As COVID-19 cases spike across the country, new data from the Angus Reid Institute shows anxiety levels among Canadians are reaching peaks not seen since the spring.
In fact, a new Angus Reid poll shows 64 per cent of Canadians fear the worst is yet to come.
“Anxiety is higher and we’re seeing that and for those who already struggled with mental health issues, it’s so much more impactful,” said Phyllis O’Connor, executive director of the Canadian Mental Health Association (CMHA) Saskatchewan division.
In Saskatchewan, 10 per cent of those surveyed in the Angus Reid poll said they’re barely getting by when it comes to their mental health, the highest among provinces.
“As more of the economic impacts are starting to hit — and the social isolation thing has been really problematic for a lot of people — as the second wave hits it’s only going to compound,” O’Connor said.
In April, the CMHA warned of an “echo pandemic” of mental illness and mental health, something it now says is a reality.
“This echo pandemic is on us, people are suffering and it’s a direct relation to COVID-19,” O’Connor said.
“We really need to step up our game and government needs to be there to support mental health services for people who are going through this, because especially if we get a second wave, this isn’t going away.”
On Tuesday, Regina’s police chief, Evan Bray said suicide attempt calls are through the roof.
“While we’re seeing some decreases in what we call the more traditional types of crimes, thefts, break and enters, we’re seeing increases in the types of responses and calls that we’re going to that I would say are more social justice leaning,” Bray said.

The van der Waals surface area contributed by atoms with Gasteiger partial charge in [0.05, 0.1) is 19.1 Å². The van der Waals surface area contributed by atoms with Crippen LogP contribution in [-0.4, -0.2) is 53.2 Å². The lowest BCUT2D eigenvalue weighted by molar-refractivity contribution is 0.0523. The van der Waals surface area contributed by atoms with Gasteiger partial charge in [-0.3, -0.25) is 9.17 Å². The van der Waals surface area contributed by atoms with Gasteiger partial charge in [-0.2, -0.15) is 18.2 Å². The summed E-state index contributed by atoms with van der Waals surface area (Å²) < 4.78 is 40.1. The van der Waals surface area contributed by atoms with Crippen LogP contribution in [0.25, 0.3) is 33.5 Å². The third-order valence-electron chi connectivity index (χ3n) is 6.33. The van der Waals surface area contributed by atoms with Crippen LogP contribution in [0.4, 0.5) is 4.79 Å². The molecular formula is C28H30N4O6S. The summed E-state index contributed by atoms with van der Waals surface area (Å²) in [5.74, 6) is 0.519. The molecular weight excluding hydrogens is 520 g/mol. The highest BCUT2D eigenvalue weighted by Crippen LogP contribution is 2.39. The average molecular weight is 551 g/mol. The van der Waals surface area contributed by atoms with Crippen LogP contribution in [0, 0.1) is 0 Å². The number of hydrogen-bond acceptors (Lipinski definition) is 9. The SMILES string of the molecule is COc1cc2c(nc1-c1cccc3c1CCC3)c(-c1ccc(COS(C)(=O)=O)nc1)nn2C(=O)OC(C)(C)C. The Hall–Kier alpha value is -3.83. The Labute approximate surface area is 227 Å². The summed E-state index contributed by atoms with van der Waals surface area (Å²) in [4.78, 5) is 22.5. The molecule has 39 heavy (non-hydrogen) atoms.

With people losing their jobs, businesses and in some cases their homes, O’Connor called it tragic but said it’s not terribly surprising.
“When people get to the point where it’s hopeless, it’s when you see possibly addictions problems which can result in overdose deaths, you see thoughts of suicide because there’s just no hope,” O’Connor said.
Since June, O’Connor said the Saskatchewan division has received more than 500 calls from across the province to its wellness support line.
“That’s not people looking for a psychologist or a counsellor, it’s just somebody to talk to,” O’Connor said.
“We had a feeling it was going to be needed and unfortunately we proved true.”
Even after the pandemic ends, O’Connor said the aftermath of mental health will linger. She is calling on the government to not lose sight of the support that’s needed.
“Recovery is going to take a while. Unfortunately, the mental health problems are going to be there, so we urge the government to not lose sight of what’s happening in the area of mental health,” O’Connor said.
“We need those services, we need those supports.”